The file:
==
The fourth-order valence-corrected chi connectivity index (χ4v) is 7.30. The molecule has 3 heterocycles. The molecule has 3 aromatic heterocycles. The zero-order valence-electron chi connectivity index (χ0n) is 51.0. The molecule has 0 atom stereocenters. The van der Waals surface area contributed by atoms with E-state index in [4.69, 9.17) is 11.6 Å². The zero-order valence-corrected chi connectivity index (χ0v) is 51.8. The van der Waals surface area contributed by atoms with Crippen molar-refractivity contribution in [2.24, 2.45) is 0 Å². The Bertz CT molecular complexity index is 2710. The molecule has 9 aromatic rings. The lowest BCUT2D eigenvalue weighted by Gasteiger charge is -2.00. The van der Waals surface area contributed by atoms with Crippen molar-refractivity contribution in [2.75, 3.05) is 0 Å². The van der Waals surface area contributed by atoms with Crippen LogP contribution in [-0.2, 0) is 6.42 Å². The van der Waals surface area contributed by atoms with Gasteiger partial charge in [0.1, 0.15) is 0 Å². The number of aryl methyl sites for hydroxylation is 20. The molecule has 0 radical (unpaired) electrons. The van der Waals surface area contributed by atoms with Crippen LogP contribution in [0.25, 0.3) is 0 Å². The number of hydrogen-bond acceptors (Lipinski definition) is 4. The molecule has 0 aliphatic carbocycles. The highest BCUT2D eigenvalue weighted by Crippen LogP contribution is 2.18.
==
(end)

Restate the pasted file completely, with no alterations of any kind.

The fourth-order valence-corrected chi connectivity index (χ4v) is 7.30. The molecule has 3 heterocycles. The molecule has 3 aromatic heterocycles. The zero-order valence-electron chi connectivity index (χ0n) is 51.0. The molecule has 0 atom stereocenters. The van der Waals surface area contributed by atoms with E-state index in [4.69, 9.17) is 11.6 Å². The zero-order valence-corrected chi connectivity index (χ0v) is 51.8. The van der Waals surface area contributed by atoms with Crippen molar-refractivity contribution in [2.24, 2.45) is 0 Å². The Bertz CT molecular complexity index is 2710. The molecule has 9 aromatic rings. The lowest BCUT2D eigenvalue weighted by Gasteiger charge is -2.00. The van der Waals surface area contributed by atoms with Crippen molar-refractivity contribution in [2.75, 3.05) is 0 Å². The van der Waals surface area contributed by atoms with Crippen LogP contribution in [-0.2, 0) is 6.42 Å². The van der Waals surface area contributed by atoms with Gasteiger partial charge in [0.1, 0.15) is 0 Å². The number of aryl methyl sites for hydroxylation is 20. The molecule has 0 radical (unpaired) electrons. The van der Waals surface area contributed by atoms with Crippen LogP contribution in [0.25, 0.3) is 0 Å². The number of hydrogen-bond acceptors (Lipinski definition) is 4. The molecule has 0 aliphatic carbocycles. The highest BCUT2D eigenvalue weighted by Crippen LogP contribution is 2.18.